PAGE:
In the final chapter of her book, Teaching Literature as Reflective Practice: A Reflective Conclusion, Kathleen Yancey posits three claims which she suggests can serve as “exemplars” for conversation that “could point us toward a literature course designed explicitly for general education” (102). The first claim deals with the notion of American writers existing “on the margin,” standing in defiance or skepticism of a society that offers them but a small readership (102). Yancey then provides a number of questions relating to this claim, such as whether it’s actually true, what it might mean with regard to certain novels, literature other than the ‘serious’ kind it relates to, and the relationship between artist and society. While these are thought-provoking questions, are they ones that most non-English major undergrads can engage in? Kate has already suggested that a student in a general education classroom might not have the literary foundation to deliberate what texts the course will cover (something that Yancey proposes earlier in her book), and I think that concern could arise here as well. Although it might serve as a way to compare the status of Literature (with a capital “L”) in the US as opposed to England.
The second claim Yancey discusses relates to the idea that Toni Morrison wrote from “inside the black world,” as opposed to writing for a white audience (103). Yancey suggests using this notion as a way for Gen. Ed. students to examine “the relationship between each smaller culture and the larger culture” (103). This, I think, would bode less of a problem for students than asking them to survey a broad swath of literature they might not have had exposure to. The idea Yancey presents of pairing texts with different cultural contexts seems that it could spark some fruitful thought/discussion, and lead toward the reflective way of thinking about literature she emphasizes.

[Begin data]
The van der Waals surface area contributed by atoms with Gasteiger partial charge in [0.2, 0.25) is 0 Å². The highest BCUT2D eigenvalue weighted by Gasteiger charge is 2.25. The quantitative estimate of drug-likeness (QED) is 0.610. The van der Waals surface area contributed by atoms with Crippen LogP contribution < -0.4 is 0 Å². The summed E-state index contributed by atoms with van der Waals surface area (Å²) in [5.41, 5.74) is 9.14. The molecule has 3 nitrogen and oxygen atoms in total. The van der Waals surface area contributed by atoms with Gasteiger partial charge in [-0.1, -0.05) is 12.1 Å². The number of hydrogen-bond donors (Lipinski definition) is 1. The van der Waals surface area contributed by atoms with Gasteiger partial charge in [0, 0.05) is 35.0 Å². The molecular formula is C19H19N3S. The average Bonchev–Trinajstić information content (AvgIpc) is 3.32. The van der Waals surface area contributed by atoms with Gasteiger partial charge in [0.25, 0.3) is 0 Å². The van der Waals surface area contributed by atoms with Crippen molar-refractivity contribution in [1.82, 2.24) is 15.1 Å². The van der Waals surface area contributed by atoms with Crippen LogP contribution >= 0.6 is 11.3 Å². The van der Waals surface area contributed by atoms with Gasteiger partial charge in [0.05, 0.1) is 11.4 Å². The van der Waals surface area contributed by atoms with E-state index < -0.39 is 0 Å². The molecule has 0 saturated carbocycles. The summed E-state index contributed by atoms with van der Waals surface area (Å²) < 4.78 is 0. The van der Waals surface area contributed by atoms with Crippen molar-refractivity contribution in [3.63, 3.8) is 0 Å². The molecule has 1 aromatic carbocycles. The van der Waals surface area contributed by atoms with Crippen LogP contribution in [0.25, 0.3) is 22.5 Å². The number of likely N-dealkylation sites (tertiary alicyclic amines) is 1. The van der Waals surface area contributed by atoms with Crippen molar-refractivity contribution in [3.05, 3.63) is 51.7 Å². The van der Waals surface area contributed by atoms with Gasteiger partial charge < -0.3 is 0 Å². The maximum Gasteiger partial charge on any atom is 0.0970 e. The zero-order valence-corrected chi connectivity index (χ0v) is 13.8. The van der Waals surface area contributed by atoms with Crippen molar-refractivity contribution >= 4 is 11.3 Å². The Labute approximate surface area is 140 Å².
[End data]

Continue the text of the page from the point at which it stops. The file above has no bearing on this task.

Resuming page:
The third and final claim probes “what happens to text when it moves from one medium to another,” in the form of film adaptations and the like (104). Yancey suggests asking students to consider whether the story has changed, how it compares to the original, and the relationship between form and content. Getting students to consider what happens when the same (or radically altered) novel is presented in a different medium could lead to some rich reflection on the value of film and text.
According to Yancey, these open-ended questions, that draw connections between life and literature in a philosophico-reflective manner, have the potential to “help students negotiate all three curricula,” those being the lived (the experience students bring to the classroom), delivered (syllabuses, assignments, etc.), and experienced (how the course differs from person to person) (104).
Yancey, Kathleen. “A Reflective Conclusion.” Teaching Literature as Reflective Practice. Urbana, IL: National Council of Teachers of English,2004. 96-110.